Wednesday, March 07, 2012

Battle of Pea Ridge, 150 years ago

Brigadier General Benjamin McCulloch,
McCulloch's Division, Army of the West

To commemorate the 150th anniversary of the Battle of Pea Ridge, or Elkhorn Tavern, I am reposting an updated blog entry originally published here about one year ago. Pea Ridge is one of my favorite battlefields to visit -- there is very little little in the way of monuments or memorials, and the field is compact and pristine. When the Civil War Forum visited there on one of our annual outings, we were fortunate to be led around the park by William Shea who, along with Earl Hess, wrote the definitive campaign study.

Pea Ridge is notable for a number of reasons, foremost among them the fact that it effectively secured the border state of Missouri for the Union. Another fascinating aspect derives from the Confederate use of Native Americans from the Indian Territory, including the 1st and 2nd Cherokee Mounted Rifles

Union skirmishers took a toll on Confederate leadership at Pea Ridge. First, Ben McCulloch, a division commander in Van Dorn’s army, was shot from his horse by a volley from skirmishers of the 36
th Illinois Infantry. No one in the Confederate ranks saw him go down, or didn’t realize it was him. For over an hour, McCulloch’s troops sat idle, awaiting orders. When, in time, Brig. Gen. James McIntosh took command of McCulloch’s column, he too was shot dead from his horse – by another volley from the 36th Illinois – after riding forward to scout the land. Reading about the death of McCulloch invariably causes me to start humming a little ditty from Steve Earle's Train a Comin' album.
This song is my favorite of Earle's numerous Civil War-themed tunes. I love that he takes the perspective of a southern soldier in the Trans-Mississippi, not really knowing what he's gotten himself into. And I like the references to Wilson's Creek and the Boston Mountains, a part of the country for which I have a fondness
. I also appreciate that Earle chooses not to glorify the war in some cliched manner, or to present a sentimental declaration about the rightness of one side's cause. And though Earle's rebel foot soldier "ain’t never owned a slave" – most rank and file Confederates did not – Earle is no Lost Cause apologist, and is under no illusions about the centrality of slavery in the secession crisis, a topic he sometimes muses about when introducing certain songs in concert.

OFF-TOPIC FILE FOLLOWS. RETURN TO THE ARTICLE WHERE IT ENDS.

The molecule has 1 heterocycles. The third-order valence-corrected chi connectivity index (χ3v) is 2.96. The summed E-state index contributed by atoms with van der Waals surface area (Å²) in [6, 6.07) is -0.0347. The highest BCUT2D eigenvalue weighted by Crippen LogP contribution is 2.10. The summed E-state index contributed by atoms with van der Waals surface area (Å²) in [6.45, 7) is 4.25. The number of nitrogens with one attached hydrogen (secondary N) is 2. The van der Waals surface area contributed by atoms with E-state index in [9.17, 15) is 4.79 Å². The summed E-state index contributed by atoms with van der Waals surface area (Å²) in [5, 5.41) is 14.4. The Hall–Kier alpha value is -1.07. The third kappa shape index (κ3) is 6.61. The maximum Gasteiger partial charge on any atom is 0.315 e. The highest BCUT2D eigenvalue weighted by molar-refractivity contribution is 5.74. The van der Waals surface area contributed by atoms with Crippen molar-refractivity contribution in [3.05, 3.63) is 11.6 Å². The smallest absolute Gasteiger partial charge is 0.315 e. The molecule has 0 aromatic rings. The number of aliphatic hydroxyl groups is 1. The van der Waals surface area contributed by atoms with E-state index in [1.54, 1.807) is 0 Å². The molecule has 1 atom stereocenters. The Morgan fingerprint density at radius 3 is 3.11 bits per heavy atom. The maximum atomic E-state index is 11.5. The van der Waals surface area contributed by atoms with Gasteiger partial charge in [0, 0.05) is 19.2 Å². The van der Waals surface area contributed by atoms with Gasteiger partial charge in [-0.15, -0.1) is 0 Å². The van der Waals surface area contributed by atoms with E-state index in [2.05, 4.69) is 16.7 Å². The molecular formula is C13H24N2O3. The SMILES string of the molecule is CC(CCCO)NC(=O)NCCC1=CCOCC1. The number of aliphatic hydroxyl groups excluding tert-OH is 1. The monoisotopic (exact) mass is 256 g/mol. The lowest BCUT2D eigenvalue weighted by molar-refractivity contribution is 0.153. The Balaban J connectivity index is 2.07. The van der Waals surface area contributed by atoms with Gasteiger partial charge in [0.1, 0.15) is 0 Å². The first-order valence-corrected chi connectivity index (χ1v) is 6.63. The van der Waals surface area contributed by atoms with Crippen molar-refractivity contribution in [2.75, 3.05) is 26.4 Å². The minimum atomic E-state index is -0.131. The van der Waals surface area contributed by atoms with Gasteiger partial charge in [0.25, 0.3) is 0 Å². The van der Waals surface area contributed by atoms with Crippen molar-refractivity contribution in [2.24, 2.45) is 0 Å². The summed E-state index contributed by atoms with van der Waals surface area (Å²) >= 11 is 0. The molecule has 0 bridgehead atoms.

We signed up in San Antone my brother Paul and me
To fight with Ben McCulloch and the Texas infantry
Well the poster said we'd get a uniform and seven bucks a week
The best rations in the army and a rifle we could keep
When I first laid eyes on the general I knew he was a fightin' man
He was every inch a soldier every word was his command
Well his eyes were cold as the lead and steel forged into tools of war
He took the lives of many and the souls of many more

Well they marched us to Missouri and we hardly stopped for rest
Then he made this speech and said we're comin' to the test
Well we've got to take Saint Louie boys before the yankees do
If we control the Mississippi then the Federals are through

Well they told us that our enemy would all be dressed in blue
They forgot about the winter's cold and the cursed fever too
My brother died at Wilson's creek and Lord I seen him fall
We fell back to the Boston Mountains in the North of Arkansas

Goddamn you Ben McCulloch
I hate you more than any other man alive
And when you die you'll be a foot soldier just like me
In the devil's infantry

And on the way to Fayetteville we cursed McCulloch`s name
And mourned the dead that we'd left behind and we was carrying the lame
I killed a boy the other night who'd never even shaved
I don't even know what I'm fightin' for I ain't never owned a slave

So I snuck out of camp and then I heard the news next night
The Yankees won the battle and McCulloch lost his life
Steve Earle

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